Then they attached a bottle to a cord and sent it down two hundred feet, but it found no bottom. It came up covered with congelations—evidence enough that even if the poor porter reached the bottom with unbroken bones, a swift death from cold was sure, anyway.
A glacier is a stupendous, ever-progressing, resistless plow. It pushes ahead of it masses of boulders which are packed together, and they stretch across the gorge, right in front of it, like a long grave or a long, sharp roof. This is called a moraine. It also shoves out a moraine along each side of its course.
Imposing as the modern glaciers are, they are not so huge as were some that once existed. For instance, Mr. Whymper says:
“At some very remote period the Valley of Aosta was occupied by a vast glacier, which flowed down its entire length from Mont Blanc to the plain of Piedmont, remained stationary, or nearly so, at its mouth for many centuries, and deposited there enormous masses of debris. The length of this glacier exceeded eighty miles, and it drained a basin twenty-five to thirty-five miles across, bounded by the highest mountains in the Alps.
“The great peaks rose several thousand feet above the glaciers, and then, as now, shattered by sun and frost, poured down their showers of rocks and stones, in witness of which there are the immense piles of angular fragments that constitute the moraines of Ivrea.
“The moraines around Ivrea are of extraordinary dimensions. That which was on the left bank of the glacier is about thirteen miles long, and in some places rises to a height of two thousand one hundred and thirty feet above the floor of the valley! The terminal moraines (those which are pushed in front of the glaciers) cover something like twenty square miles of country. At the mouth of the Valley of Aosta, the thickness of the glacier must have been at least two thousand feet, and its width, at that part, five miles and a quarter.”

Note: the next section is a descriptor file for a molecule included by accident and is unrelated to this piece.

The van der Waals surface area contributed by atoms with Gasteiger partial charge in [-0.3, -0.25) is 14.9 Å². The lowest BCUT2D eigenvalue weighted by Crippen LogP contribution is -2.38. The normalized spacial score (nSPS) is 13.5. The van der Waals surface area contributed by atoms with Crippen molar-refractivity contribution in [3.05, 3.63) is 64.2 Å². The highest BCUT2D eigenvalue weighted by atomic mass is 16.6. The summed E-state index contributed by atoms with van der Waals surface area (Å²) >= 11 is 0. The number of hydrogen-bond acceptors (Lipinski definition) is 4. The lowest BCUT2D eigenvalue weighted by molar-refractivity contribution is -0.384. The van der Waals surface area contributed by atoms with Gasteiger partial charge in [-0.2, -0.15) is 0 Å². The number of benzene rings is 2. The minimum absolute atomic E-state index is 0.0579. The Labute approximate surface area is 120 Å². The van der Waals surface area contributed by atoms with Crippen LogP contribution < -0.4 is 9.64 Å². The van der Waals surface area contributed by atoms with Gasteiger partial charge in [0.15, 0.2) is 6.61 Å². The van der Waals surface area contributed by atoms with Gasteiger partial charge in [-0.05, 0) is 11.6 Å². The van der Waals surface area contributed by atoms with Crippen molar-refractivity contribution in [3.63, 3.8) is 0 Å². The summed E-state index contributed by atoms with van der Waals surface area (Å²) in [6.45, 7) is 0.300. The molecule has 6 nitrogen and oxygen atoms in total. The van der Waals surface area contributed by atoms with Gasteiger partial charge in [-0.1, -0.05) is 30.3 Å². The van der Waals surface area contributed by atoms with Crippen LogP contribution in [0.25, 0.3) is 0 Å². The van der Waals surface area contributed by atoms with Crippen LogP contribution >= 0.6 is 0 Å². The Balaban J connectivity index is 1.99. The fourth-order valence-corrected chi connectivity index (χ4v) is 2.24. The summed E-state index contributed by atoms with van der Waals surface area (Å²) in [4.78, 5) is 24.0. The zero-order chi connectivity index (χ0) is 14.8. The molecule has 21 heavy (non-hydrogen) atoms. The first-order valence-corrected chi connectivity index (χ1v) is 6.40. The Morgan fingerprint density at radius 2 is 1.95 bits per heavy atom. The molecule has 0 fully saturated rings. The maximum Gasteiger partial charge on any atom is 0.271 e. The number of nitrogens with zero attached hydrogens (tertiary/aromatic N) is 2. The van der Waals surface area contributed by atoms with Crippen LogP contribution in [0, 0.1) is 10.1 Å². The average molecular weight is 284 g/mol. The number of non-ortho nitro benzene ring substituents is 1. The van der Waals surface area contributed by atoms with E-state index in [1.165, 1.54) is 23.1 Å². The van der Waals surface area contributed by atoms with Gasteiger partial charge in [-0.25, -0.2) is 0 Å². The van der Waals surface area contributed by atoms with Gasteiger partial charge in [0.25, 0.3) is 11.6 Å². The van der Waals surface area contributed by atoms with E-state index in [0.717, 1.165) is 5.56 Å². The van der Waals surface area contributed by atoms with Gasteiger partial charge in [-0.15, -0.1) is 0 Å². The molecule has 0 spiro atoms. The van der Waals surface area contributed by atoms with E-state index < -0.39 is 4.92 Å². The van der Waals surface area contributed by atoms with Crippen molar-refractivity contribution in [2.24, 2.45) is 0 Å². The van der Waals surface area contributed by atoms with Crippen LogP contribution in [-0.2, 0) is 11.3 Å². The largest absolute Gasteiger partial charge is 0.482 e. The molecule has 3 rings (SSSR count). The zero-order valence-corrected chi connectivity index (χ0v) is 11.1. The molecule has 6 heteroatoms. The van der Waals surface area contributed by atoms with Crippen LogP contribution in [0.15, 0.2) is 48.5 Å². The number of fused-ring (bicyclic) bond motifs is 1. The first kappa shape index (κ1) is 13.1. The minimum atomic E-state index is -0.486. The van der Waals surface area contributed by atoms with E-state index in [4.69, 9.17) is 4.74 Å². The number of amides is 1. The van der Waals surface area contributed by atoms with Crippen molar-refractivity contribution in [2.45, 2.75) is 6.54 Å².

It is not easy to get at a comprehension of a mass of ice like that. If one could cleave off the butt end of such a glacier—an oblong block two or three miles wide by five and a quarter long and two thousand feet thick—he could completely hide the city of New York under it, and Trinity steeple would only stick up into it relatively as far as a shingle-nail would stick up into the bottom of a Saratoga trunk.
“The boulders from Mont Blanc, upon the plain below Ivrea, assure us that the glacier which transported them existed for a prodigious length of time. Their present distance from the cliffs from which they were derived is about 420,000 feet, and if we assume that they traveled at the rate of 400 feet per annum, their journey must have occupied them no less than 1,055 years! In all probability they did not travel so fast."
Glaciers are sometimes hurried out of their characteristic snail-pace. A marvelous spectacle is presented then. Mr. Whymper refers to a case which occurred in Iceland in 1721:
“It seems that in the neighborhood of the mountain Kotlugja, large bodies of water formed underneath, or within the glaciers (either on account of the interior heat of the earth, or from other causes), and at length acquired irresistible power, tore the glaciers from their mooring on the land, and swept them over every obstacle into the sea. Prodigious masses of ice were thus borne for a distance of about ten miles over land in the space of a few hours; and their bulk was so enormous that they covered the sea for seven miles from the shore, and remained aground in six hundred feet of water! The denudation of the land was upon a grand scale. All superficial accumulations were swept away, and the bedrock was exposed. It was described, in graphic language, how all irregularities and depressions were obliterated, and a smooth surface of several miles’ area laid bare, and that this area had the appearance of having been planed by a plane.”